Weezer Tell MC 'Everything Will Be Alright In The End'


 A band that has seemed like an effortless pop hit machine since the early 1990s, with early successes including “Buddy Holly,” “Undone—The Sweater Song,” and later, “Hash Pipe,” Beverly Hills” and “Pork and Beans,” Weezer has meant even more than that to critics, fans and alternative radio. The band successfully rode out all of the transformations in the music industry since signing to then-powerhouse Geffen in 1992, followed by Interscope, Epitaph and, currently, Republic Records. For an outfit that initially gained popularity via pop-culture references and heavy rotation MTV videos, Weezer’s longevity has proved that the group’s reputation as a brainy bunch goes beyond the glasses, cardigan sweaters and frontman Rivers Cuomo’s Harvard studies.

 The tight foursome, featuring Cuomo (vocals/guitar), Brian Bell (guitar/vocals), Patrick Wilson (drums) and Scott Shriner (bass) are back with their ninth studio album, Everything Will Be Alright In The End, and back as well with producer Ric Ocasek (the Cars) who produced their debut LP (Weezer aka “The Blue Album”) and the third Weezer record, (Weezer, aka “The Green Album”). Having completed several summer festivals, the band will play a limited number of fall dates and perform the new album (coming Oct. 7) in its entirety.

 What’s clear from recent crowd reactions (for example, at the Made In America fest in Los Angeles) is that Weezer remains well-regarded and vital. Always a favorite of alternative radio, the band’s pure pop-rock songcraft has never left the consciousness of the smart-rock listening base. Consistently touring and staying in touch with fans has kept these players in the present, and still thriving in the studio environment—which we discuss at length with band bassist Scott Shriner in the following Music Connection interview. 


Music Connection: Scott, you’re originally from Toledo, Ohio. How long have you been based in Los Angeles?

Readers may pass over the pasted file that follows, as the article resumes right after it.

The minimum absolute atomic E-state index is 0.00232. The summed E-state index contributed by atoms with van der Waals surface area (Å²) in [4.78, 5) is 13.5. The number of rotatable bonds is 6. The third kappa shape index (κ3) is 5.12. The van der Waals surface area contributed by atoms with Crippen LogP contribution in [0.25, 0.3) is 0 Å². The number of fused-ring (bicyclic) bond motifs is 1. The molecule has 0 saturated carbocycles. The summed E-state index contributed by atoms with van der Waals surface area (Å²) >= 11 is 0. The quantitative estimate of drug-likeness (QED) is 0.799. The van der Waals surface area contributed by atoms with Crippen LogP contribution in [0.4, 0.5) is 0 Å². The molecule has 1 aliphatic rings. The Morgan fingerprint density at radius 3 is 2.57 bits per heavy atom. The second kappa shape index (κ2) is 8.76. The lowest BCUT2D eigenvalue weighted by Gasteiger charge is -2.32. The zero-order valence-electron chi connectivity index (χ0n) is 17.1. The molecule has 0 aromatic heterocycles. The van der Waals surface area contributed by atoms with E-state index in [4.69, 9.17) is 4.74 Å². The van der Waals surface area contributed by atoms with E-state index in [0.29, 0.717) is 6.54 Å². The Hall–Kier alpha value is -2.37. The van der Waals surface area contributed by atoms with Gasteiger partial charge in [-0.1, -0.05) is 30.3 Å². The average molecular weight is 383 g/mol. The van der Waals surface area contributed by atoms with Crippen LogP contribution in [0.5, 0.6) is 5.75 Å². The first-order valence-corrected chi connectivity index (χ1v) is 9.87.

Scott Shriner: I moved out here in 1989 and I feel more like a Los Angeleno than a Toledo, Ohioan.

MC: You were initially hired as a temporary bass player for Weezer. Can you talk a little about how that came about?

Shriner: I met Barry Squire, a recruiter at Musicians Institute in Hollywood, and we hit it off. He sent me out on a lot of auditions, and I was in his book. When Weezer was in a pinch and needed somebody to fill in, they called Barry and he gave them a short list of names and numbers and described each person a little bit. At the time, they were looking for a player whose sound was a little heavier. Barry warned them, “Hey this guy is covered in tattoos, has a gold tooth and has long hair,” and Rivers said, “Perfect! That sounds exactly like what I’m looking for, send him!”

MC: Was the transition a little awkward at first? How were you able to fit in?

Shriner: I went for my sort of filling-in period not exactly looking like I was playing for Weezer, but I couldn’t exactly change my look at that time. I was in a band that was kind of like AC/DC with a girl singer. I had to be myself.

MC: Let’s talk about the recording sessions for the new album. Your producer Ric Ocasek is a rock legend who first came to prominence in the ‘70s as a musician/frontman for the Cars. He’s credited with helping to hone the original sound that brought Weezer’s initial success. What was your experience working with him in the studio for this new record?

Shriner: I’ve been in the band since 2001––in the middle of the tour of the Green Album––so this is my first time working with Ric. I had a blast. I was a little nervous at first. Having heard a lot of stories I imagined he would be stern––a real taskmaster. I wasn’t prepared for how sweet and supportive he was.

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